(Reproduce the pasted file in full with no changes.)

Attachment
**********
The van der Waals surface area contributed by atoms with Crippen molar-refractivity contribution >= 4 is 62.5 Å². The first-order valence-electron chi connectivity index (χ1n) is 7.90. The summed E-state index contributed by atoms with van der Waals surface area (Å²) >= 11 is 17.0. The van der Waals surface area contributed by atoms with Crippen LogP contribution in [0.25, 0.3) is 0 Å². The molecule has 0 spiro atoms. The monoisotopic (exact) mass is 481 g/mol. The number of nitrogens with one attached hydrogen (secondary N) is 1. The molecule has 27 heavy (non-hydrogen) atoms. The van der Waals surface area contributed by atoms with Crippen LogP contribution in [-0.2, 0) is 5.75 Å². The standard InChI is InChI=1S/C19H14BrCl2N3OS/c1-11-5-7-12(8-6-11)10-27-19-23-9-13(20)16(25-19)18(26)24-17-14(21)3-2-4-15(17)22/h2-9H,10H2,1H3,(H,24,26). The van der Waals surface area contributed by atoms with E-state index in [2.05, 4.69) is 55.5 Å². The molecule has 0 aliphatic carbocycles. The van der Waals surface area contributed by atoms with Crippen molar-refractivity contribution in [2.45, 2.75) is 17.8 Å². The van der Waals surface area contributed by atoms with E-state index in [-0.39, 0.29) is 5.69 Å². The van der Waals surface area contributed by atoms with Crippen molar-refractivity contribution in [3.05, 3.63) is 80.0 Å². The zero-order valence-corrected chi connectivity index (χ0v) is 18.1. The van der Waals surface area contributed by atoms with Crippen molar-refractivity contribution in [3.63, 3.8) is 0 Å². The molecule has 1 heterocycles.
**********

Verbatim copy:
The van der Waals surface area contributed by atoms with Crippen molar-refractivity contribution >= 4 is 62.5 Å². The first-order valence-electron chi connectivity index (χ1n) is 7.90. The summed E-state index contributed by atoms with van der Waals surface area (Å²) >= 11 is 17.0. The van der Waals surface area contributed by atoms with Crippen LogP contribution in [0.25, 0.3) is 0 Å². The molecule has 0 spiro atoms. The monoisotopic (exact) mass is 481 g/mol. The number of nitrogens with one attached hydrogen (secondary N) is 1. The molecule has 27 heavy (non-hydrogen) atoms. The van der Waals surface area contributed by atoms with Crippen LogP contribution in [-0.2, 0) is 5.75 Å². The standard InChI is InChI=1S/C19H14BrCl2N3OS/c1-11-5-7-12(8-6-11)10-27-19-23-9-13(20)16(25-19)18(26)24-17-14(21)3-2-4-15(17)22/h2-9H,10H2,1H3,(H,24,26). The van der Waals surface area contributed by atoms with E-state index in [2.05, 4.69) is 55.5 Å². The molecule has 0 aliphatic carbocycles. The van der Waals surface area contributed by atoms with Crippen molar-refractivity contribution in [2.45, 2.75) is 17.8 Å². The van der Waals surface area contributed by atoms with E-state index in [-0.39, 0.29) is 5.69 Å². The van der Waals surface area contributed by atoms with Crippen molar-refractivity contribution in [3.05, 3.63) is 80.0 Å². The zero-order valence-corrected chi connectivity index (χ0v) is 18.1. The van der Waals surface area contributed by atoms with Crippen molar-refractivity contribution in [3.63, 3.8) is 0 Å². The molecule has 1 heterocycles.